This was underdeveloped. I didn't believe or understand the relationship between the two main characters.

Michael Thede (Level 4)

Loved the dynamic between John and Emily here, especially the way John masked his frustration and feelings for Emily by being unpleasant and crude. Thought that maybe it wasn't necessary for Emily to tell John that she'd seen the poem, as their fighting had already come to a head when he told her to leave. Might have worked just as well if Emily had simply read the poem and then left.

Nick Sidorovich (Level 3)

Nice dialogue, compelling situation, good twist, but all we know of the poem is that it is entitled "Emily". If the poem is supposed to motivate Emily to feel moved, we should be privy to at least some of its contents via either a visual or voice over.

Pia Cook (Level 5)

I liked this one. Thought it really showed John's pain.

Many years ago I worked in a hospital and I remember some people being very angry at their own situation and lashing out, when in reality they were just very sad.

I thought the writing was really well done and you had a beginning, middle and end.


Rich Keel (Level 4)

I enjoyed reading this. At first i thought he was a great novelist :) - i mean a perv. But then it's a poem to her. Love the charcters in this. i did call about halfway through it wasn't a letter to penthouse, but maybe everyone else did as well. Nice work!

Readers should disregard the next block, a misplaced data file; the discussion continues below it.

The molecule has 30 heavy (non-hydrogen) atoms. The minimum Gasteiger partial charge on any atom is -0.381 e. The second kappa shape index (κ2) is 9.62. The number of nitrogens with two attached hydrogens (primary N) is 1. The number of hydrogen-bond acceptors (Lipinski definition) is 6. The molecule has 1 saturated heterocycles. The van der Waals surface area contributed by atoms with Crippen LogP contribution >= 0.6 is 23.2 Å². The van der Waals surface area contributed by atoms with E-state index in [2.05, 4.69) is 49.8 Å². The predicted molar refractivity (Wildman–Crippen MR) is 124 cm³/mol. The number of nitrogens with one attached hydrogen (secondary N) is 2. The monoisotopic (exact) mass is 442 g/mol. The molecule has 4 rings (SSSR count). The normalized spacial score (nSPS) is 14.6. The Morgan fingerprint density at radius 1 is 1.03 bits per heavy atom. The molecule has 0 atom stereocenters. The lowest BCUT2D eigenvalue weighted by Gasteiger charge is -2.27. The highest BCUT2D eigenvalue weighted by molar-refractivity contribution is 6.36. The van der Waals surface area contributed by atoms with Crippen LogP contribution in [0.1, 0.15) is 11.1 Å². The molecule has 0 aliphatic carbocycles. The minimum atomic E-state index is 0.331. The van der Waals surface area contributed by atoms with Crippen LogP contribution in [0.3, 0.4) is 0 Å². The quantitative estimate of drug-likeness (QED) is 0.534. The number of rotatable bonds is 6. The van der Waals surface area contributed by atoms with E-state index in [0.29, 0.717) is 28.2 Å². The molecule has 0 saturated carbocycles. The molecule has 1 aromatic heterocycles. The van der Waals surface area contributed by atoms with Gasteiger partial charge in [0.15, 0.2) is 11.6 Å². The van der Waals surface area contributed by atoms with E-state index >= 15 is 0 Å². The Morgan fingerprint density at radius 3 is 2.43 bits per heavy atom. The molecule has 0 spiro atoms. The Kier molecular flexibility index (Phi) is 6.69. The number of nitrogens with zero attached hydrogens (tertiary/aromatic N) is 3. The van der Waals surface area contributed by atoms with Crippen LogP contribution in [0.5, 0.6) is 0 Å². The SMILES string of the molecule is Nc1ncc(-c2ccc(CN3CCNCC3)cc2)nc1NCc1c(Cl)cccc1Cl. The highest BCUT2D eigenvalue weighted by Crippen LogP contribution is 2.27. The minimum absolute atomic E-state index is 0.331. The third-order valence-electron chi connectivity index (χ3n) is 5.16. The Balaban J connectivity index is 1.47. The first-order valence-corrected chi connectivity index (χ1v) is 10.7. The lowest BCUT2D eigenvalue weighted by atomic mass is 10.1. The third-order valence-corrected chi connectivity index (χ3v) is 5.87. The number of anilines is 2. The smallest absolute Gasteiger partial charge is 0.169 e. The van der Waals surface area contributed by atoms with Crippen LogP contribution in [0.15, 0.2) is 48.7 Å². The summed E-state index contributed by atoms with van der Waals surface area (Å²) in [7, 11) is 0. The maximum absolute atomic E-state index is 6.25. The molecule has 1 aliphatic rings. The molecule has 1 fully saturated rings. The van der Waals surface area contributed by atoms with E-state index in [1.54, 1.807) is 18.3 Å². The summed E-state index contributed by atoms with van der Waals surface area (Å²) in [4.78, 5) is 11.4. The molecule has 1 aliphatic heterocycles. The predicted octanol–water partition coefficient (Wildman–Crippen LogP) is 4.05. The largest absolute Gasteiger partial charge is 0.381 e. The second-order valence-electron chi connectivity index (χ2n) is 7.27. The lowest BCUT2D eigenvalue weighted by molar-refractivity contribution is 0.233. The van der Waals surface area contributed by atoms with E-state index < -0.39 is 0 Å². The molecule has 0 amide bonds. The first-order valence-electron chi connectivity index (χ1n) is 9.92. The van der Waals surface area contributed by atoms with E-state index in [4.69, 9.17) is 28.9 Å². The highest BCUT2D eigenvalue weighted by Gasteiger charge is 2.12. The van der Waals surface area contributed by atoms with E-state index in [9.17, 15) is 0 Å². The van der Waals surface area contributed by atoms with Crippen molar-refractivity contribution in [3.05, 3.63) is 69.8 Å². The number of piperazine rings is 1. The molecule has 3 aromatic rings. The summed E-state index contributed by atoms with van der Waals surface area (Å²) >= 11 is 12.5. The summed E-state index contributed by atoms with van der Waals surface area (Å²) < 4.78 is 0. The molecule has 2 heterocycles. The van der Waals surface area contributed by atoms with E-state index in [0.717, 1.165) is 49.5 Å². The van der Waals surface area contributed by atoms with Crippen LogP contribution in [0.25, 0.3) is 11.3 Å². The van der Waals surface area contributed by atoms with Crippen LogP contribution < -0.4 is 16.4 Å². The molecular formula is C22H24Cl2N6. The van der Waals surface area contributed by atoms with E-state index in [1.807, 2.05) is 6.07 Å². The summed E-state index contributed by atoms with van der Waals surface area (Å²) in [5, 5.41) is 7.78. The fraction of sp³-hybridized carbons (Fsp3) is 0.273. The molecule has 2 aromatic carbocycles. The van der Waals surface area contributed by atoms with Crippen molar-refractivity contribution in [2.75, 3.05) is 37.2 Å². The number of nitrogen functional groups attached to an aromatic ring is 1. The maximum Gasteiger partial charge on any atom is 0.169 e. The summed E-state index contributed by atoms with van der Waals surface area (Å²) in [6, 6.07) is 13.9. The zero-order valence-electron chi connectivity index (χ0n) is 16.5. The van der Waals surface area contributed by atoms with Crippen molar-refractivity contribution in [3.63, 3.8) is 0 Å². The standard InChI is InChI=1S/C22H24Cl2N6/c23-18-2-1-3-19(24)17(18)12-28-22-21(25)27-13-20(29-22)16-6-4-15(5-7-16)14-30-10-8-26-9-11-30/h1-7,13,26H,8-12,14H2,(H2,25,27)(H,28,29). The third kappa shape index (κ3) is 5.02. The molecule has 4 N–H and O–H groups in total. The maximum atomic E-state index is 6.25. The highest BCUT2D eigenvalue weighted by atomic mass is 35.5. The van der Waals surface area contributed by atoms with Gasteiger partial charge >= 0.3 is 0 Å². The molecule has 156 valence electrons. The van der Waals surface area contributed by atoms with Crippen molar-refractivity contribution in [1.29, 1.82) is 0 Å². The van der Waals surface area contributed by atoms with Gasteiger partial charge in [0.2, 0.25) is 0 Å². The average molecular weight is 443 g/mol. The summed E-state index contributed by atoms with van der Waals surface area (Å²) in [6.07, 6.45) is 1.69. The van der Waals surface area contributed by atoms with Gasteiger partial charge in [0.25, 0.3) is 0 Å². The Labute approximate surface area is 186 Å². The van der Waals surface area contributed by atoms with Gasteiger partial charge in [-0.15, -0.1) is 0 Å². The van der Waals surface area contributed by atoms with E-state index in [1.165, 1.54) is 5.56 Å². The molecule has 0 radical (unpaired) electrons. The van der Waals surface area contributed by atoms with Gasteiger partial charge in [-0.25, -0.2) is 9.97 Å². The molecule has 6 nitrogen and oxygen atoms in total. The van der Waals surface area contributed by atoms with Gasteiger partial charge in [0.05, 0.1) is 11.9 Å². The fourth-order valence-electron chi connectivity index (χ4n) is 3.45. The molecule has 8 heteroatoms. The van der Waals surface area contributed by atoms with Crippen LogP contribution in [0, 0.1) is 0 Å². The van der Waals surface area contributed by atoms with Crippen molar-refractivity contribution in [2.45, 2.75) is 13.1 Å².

Rick Hansberry (Moderator)

Not bad. I'm unsure why you chose to open over the city. I think starting at the apartment would give more time for interaction between the characters. I wouldn't state that John is a paraplegic. The wheelchair and actions speak for themselves. Some of the dialogue could be trimmed or modified. I expected more of cranky warmth from John instead of unabashed crassness. He's just plain mean and if he's always that way to her she wouldn't go out of her way to pick anything up for him on impulse. I like the switch about the poem and I thought the ending was a little forced, like it had to be squeezed in due to the page limit. I think a rewrite would make this a lot tighter if you're inclined. The nudity was there but barely implied depending on how this was shot.

Rustom Irani (Moderator)

Guess what are the odds of a young male paraplegic writer reading your script? Guess again coz' I am one.

Life on a wheelchair can get frustrating and especially when it comes to letting someone of the opposite sex know that you are attracted to them.

One thing that is not quite clear is how John came to be a paraplegic? Did he know what it was like to have a girlfriend and then he became a paraplegic?

If he was born a paraplegic then the ante is raised otherwise it might come across as physical/sexual frustration as well.

The liberal use of F-word sounds cliched and has been done in "My Left Foot" and "Forrest Gump" (Lt. Dane played by Gary Sinise.

Your dialog could lose those F words and still sound acidic if they are more witty, which is more the case with Emily.

You have also utilized the theme very nicely via the penthouse story and I admire your skills for that. The language in that piece of dialog is excellent. (How many Penthouse letters did you read...sorry...research.?)

Technically no minuses and you have a nice blend of the action and dialog. The pacing is excellent.

Great job.

All the best.

p.s. have Emily call me if things don't work out with john.

Spencer McDonald (Level 4)